His Mayo Clinic resident Roland Mackay observed the following about Parker’s teaching, feedback, and approach to the doctor-patient relationship:“As consultant in neurology he exerted a profound scientific and personal influence upon a steady stream of medical and neurologic fellows who learned the intellectual discipline of neurologic diagnosis under his pungent and unforgettable tutelage … He was always an earnest, betimes caustic, but often gentle and considerate critic, whose homely aphorisms and ruthless rejection of sham left nothing doubtful or unclear. In his clinical teaching he painted with broad, sure strokes, abjuring the pretentious and the precious. He was thus a good teacher, with a flair for the essential and a rich sense of proportion. His sympathetic understanding and kindness to patients was a notable example to his students (p. 221).”
      • Mackay R.P.
      Harry Lee Parker 1894–1959.
      Parker could be a bit hard on residents at times:“In about 1950, one of the fellows in Medicine, who had been in Rochester only a few months, was assigned to Neurology. His first patient in Neurology was one from Bogota who had been referred from Medicine and spoke no English. She had a skin rash on the right shoulder and sensory and motor problems in the right hand. The fellow had no idea of the nature of the problem but sent her to Dermatology to see Dr. Paul O'Leary. Later he discussed the problem with Dr. Harry Parker, the neurologist, who said it must be leprosy and immediately called Dr. O'Leary, hoping he had not yet been seen in Dermatology. When Dr. O'Leary answered, he replied, ‘Oh, you mean the patient with leprosy?’ Dr. Parker slammed down the telephone, uttered an expletive and was irritated he had not seen the patient beforehand. The fellow was chagrined, embarrassed and felt that he was in ‘the wrong league,’ that he belonged in the minors. He continued, however, and became chair of his sections and a member of the Board of Governors (p. 41).”

      Andersen HA. Mayo Alumni Association 1915–1992: An Abridged Version with Anecdotes. MHU 0676. Subject files collection. Folder 166. Mayo Alumni Association Histories. Mayo Foundation for Medical Education and Research. W. Bruce Fye Center for the History of Medicine. Mayo Clinic, Rochester, MN.

      Kenneth Woolling, a Mayo Clinic internal medicine resident in 1949, discussed what it was like to work with Parker:“Dr. Parker had a definite Irish accent and a deep voice, the latter most probably occasioned by his constant cigarette smoking. Before starting to see patients each morning, we all would gather in the staff room and linger for a while, briefly discussing general topics. I can still remember Dr. Parker puffing away on one cigarette after another, extinguishing the numerous butts in an ashtray. He had a love for funny and slightly risqué stories and would laugh heartily as each was told … Sadly, [the other resident on service] suffered from asthma and would often have an attack during our discussions, causing him to become very dyspneic and require the use of an inhaler of epinephrine for relief, which he would step outside the door to utilize (p. 85).”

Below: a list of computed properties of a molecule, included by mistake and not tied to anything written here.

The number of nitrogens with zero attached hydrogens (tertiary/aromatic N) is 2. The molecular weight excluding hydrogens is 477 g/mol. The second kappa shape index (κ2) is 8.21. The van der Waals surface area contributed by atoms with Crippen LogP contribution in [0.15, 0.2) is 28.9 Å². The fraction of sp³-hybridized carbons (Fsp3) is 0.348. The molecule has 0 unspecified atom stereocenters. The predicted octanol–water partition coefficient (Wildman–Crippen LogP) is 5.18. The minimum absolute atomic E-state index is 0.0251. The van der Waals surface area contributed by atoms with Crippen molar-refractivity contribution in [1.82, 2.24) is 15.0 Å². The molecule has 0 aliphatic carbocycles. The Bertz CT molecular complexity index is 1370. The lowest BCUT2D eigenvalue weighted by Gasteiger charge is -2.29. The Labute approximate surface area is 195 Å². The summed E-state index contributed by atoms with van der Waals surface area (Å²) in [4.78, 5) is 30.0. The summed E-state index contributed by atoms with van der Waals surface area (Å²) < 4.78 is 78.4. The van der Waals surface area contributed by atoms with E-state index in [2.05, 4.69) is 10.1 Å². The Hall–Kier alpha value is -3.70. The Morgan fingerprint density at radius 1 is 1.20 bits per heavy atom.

• Woolling K.R.
      Recollections of a Mayo Clinic Fellowship at Midtwentieth Century. 1948–1952. Indianapolis.
      To the Americans, Parker had an Irish or hard to place accent. When asked, he would say that he came from the East.
      Parker family. Biography of Harry Lee Parker
      MHU-0653. Harry Lee Parker Papers. Mayo Foundation for Medical Education and Research. W. Bruce Fye Center for the History of Medicine.
      Harry and his wife Florence settled into their final Rochester home at 903 Sixth Avenue Southwest in approximately 1948, and in 1949 converted to Catholicism (from Protestantism).

      Baptism records of Harry Lee Parker and Florence Parker. May 7, 1949. St John's Catholic Church, Rochester, MN.

      Their daughter Sheila worked as head of the art section of the National Library of Medicine in Washington, DC, and their son Thomas completed a pathology residency at Mayo Clinic from 1955–1959.

      Author unknown. Dr. Harry Lee Parker obituary. MHU-0675. People Files Collection. Harry Lee Parker folder. Mayo Foundation for Medical Education and Research. W. Bruce Fye Center for the History of Medicine. Mayo Clinic, Rochester, MN.

      They added a dog named Snooksie to the family in the 1950s. Parker continued his strong interest in Irish and English literature. He was particularly fond of Arthur Conan Doyle’s short stories and books involving Sherlock Holmes and Lewis Carroll’s books Alice’s Adventures in Wonderland and Through the Looking-Glass.

      Parker F. Letter to James Eckman, December 31, 1967. MHU-0675. People Files Collection. Harry Lee Parker folder. Mayo Foundation for Medical Education and Research. W. Bruce Fye Center for the History of Medicine. Mayo Clinic, Rochester, MN.

      At the May 31, 1952, meeting of the Minnesota Society of Neurology and Psychiatry in Rochester, Harry gave an illustrated lecture on “Alice Through the Looking Glass.”

      Memo to James Eckman, January 6, 1968. Concerning Minnesota Society of Neurology and Psychiatry Meeting May 31, 1952. MHU-0675. People Files Collection. Harry Lee Parker folder. Mayo Foundation for Medical Education and Research. W. Bruce Fye Center for the History of Medicine. Mayo Clinic, Rochester, MN.

      For the talk he designed a 10-course menu of the day (“Carte du jour Hotel Carroll-Dodgson”) based on the foods mentioned in the writings of Lewis Carroll (Charles Dodgson).

      Parker HL. Carte du jour Hotel Carroll-Dodgson. MHU-0675. People Files Collection. Harry Lee Parker folder. Mayo Foundation for Medical Education and Research. W. Bruce Fye Center for the History of Medicine. Mayo Clinic, Rochester, MN.

      Parker excelled as an after-dinner speaker (Figure 11).
      Figure thumbnail gr11